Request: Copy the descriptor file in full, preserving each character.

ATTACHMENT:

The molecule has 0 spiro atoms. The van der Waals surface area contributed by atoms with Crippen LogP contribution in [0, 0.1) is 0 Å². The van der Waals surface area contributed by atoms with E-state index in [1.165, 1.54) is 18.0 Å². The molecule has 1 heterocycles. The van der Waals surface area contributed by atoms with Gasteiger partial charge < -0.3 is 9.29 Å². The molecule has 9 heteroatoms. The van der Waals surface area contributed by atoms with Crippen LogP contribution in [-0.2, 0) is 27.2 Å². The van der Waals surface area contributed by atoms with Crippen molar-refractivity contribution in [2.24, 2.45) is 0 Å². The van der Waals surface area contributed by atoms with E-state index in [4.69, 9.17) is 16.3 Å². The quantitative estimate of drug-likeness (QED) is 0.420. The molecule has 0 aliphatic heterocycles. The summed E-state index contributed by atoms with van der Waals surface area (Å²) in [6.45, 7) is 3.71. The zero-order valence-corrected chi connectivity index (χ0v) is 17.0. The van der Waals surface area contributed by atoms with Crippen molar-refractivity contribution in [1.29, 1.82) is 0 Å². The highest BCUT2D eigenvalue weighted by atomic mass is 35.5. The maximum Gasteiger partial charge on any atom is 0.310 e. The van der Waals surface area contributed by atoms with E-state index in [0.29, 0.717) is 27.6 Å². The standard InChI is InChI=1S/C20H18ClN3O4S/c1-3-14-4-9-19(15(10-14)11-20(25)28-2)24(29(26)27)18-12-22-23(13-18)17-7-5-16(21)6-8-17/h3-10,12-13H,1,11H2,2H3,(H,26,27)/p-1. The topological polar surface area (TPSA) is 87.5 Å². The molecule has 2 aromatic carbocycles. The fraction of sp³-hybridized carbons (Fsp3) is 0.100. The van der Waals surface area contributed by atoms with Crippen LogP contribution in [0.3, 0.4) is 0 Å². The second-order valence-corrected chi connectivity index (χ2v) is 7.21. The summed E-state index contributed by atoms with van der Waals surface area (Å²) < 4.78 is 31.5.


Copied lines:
The molecule has 0 spiro atoms. The van der Waals surface area contributed by atoms with Crippen LogP contribution in [0, 0.1) is 0 Å². The van der Waals surface area contributed by atoms with E-state index in [1.165, 1.54) is 18.0 Å². The molecule has 1 heterocycles. The van der Waals surface area contributed by atoms with Gasteiger partial charge < -0.3 is 9.29 Å². The molecule has 9 heteroatoms. The van der Waals surface area contributed by atoms with Crippen LogP contribution in [-0.2, 0) is 27.2 Å². The van der Waals surface area contributed by atoms with Crippen molar-refractivity contribution in [2.24, 2.45) is 0 Å². The van der Waals surface area contributed by atoms with E-state index in [4.69, 9.17) is 16.3 Å². The quantitative estimate of drug-likeness (QED) is 0.420. The molecule has 0 aliphatic heterocycles. The summed E-state index contributed by atoms with van der Waals surface area (Å²) in [6.45, 7) is 3.71. The zero-order valence-corrected chi connectivity index (χ0v) is 17.0. The van der Waals surface area contributed by atoms with Crippen molar-refractivity contribution in [1.29, 1.82) is 0 Å². The highest BCUT2D eigenvalue weighted by atomic mass is 35.5. The maximum Gasteiger partial charge on any atom is 0.310 e. The van der Waals surface area contributed by atoms with E-state index in [0.29, 0.717) is 27.6 Å². The standard InChI is InChI=1S/C20H18ClN3O4S/c1-3-14-4-9-19(15(10-14)11-20(25)28-2)24(29(26)27)18-12-22-23(13-18)17-7-5-16(21)6-8-17/h3-10,12-13H,1,11H2,2H3,(H,26,27)/p-1. The topological polar surface area (TPSA) is 87.5 Å². The molecule has 2 aromatic carbocycles. The fraction of sp³-hybridized carbons (Fsp3) is 0.100. The van der Waals surface area contributed by atoms with Crippen LogP contribution in [0.3, 0.4) is 0 Å². The second-order valence-corrected chi connectivity index (χ2v) is 7.21. The summed E-state index contributed by atoms with van der Waals surface area (Å²) < 4.78 is 31.5.